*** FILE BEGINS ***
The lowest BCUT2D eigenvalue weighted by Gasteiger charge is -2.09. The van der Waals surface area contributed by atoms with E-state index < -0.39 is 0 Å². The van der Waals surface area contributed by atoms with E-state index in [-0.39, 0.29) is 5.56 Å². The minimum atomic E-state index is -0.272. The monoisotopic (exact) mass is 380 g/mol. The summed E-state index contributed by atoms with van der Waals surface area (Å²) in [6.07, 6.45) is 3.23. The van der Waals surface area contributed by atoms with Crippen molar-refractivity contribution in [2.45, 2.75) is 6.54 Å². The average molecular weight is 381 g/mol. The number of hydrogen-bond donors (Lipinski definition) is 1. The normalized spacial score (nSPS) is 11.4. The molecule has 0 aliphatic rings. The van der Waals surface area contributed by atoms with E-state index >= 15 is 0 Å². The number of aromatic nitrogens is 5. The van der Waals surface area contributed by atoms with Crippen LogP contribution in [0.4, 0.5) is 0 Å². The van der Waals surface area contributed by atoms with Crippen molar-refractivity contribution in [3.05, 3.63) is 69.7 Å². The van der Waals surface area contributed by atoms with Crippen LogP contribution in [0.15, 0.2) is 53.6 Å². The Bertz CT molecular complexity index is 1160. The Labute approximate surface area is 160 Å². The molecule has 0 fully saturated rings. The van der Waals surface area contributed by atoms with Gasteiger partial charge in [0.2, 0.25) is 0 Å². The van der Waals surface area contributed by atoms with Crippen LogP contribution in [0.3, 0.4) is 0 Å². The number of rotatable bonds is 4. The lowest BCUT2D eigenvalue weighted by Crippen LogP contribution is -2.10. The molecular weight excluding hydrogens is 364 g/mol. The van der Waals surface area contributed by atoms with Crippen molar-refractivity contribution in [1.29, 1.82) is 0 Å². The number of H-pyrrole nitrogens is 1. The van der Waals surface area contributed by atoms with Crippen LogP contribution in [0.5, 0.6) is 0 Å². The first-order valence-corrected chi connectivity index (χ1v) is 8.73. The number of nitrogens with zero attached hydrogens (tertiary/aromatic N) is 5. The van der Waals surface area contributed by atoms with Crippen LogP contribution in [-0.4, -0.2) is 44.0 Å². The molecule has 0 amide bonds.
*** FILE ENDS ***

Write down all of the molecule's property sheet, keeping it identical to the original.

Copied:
The lowest BCUT2D eigenvalue weighted by Gasteiger charge is -2.09. The van der Waals surface area contributed by atoms with E-state index < -0.39 is 0 Å². The van der Waals surface area contributed by atoms with E-state index in [-0.39, 0.29) is 5.56 Å². The minimum atomic E-state index is -0.272. The monoisotopic (exact) mass is 380 g/mol. The summed E-state index contributed by atoms with van der Waals surface area (Å²) in [6.07, 6.45) is 3.23. The van der Waals surface area contributed by atoms with Crippen molar-refractivity contribution in [2.45, 2.75) is 6.54 Å². The average molecular weight is 381 g/mol. The number of hydrogen-bond donors (Lipinski definition) is 1. The normalized spacial score (nSPS) is 11.4. The molecule has 0 aliphatic rings. The van der Waals surface area contributed by atoms with E-state index >= 15 is 0 Å². The number of aromatic nitrogens is 5. The van der Waals surface area contributed by atoms with Crippen LogP contribution in [0.4, 0.5) is 0 Å². The van der Waals surface area contributed by atoms with Crippen molar-refractivity contribution in [3.05, 3.63) is 69.7 Å². The van der Waals surface area contributed by atoms with Crippen LogP contribution in [0.15, 0.2) is 53.6 Å². The Bertz CT molecular complexity index is 1160. The Labute approximate surface area is 160 Å². The molecule has 0 fully saturated rings. The van der Waals surface area contributed by atoms with Gasteiger partial charge in [0.2, 0.25) is 0 Å². The van der Waals surface area contributed by atoms with Crippen LogP contribution in [0.3, 0.4) is 0 Å². The number of rotatable bonds is 4. The lowest BCUT2D eigenvalue weighted by Crippen LogP contribution is -2.10. The molecular weight excluding hydrogens is 364 g/mol. The van der Waals surface area contributed by atoms with Crippen molar-refractivity contribution in [1.29, 1.82) is 0 Å². The number of H-pyrrole nitrogens is 1. The van der Waals surface area contributed by atoms with Crippen LogP contribution in [0.5, 0.6) is 0 Å². The first-order valence-corrected chi connectivity index (χ1v) is 8.73. The number of nitrogens with zero attached hydrogens (tertiary/aromatic N) is 5. The van der Waals surface area contributed by atoms with Crippen LogP contribution in [-0.4, -0.2) is 44.0 Å². The molecule has 0 amide bonds.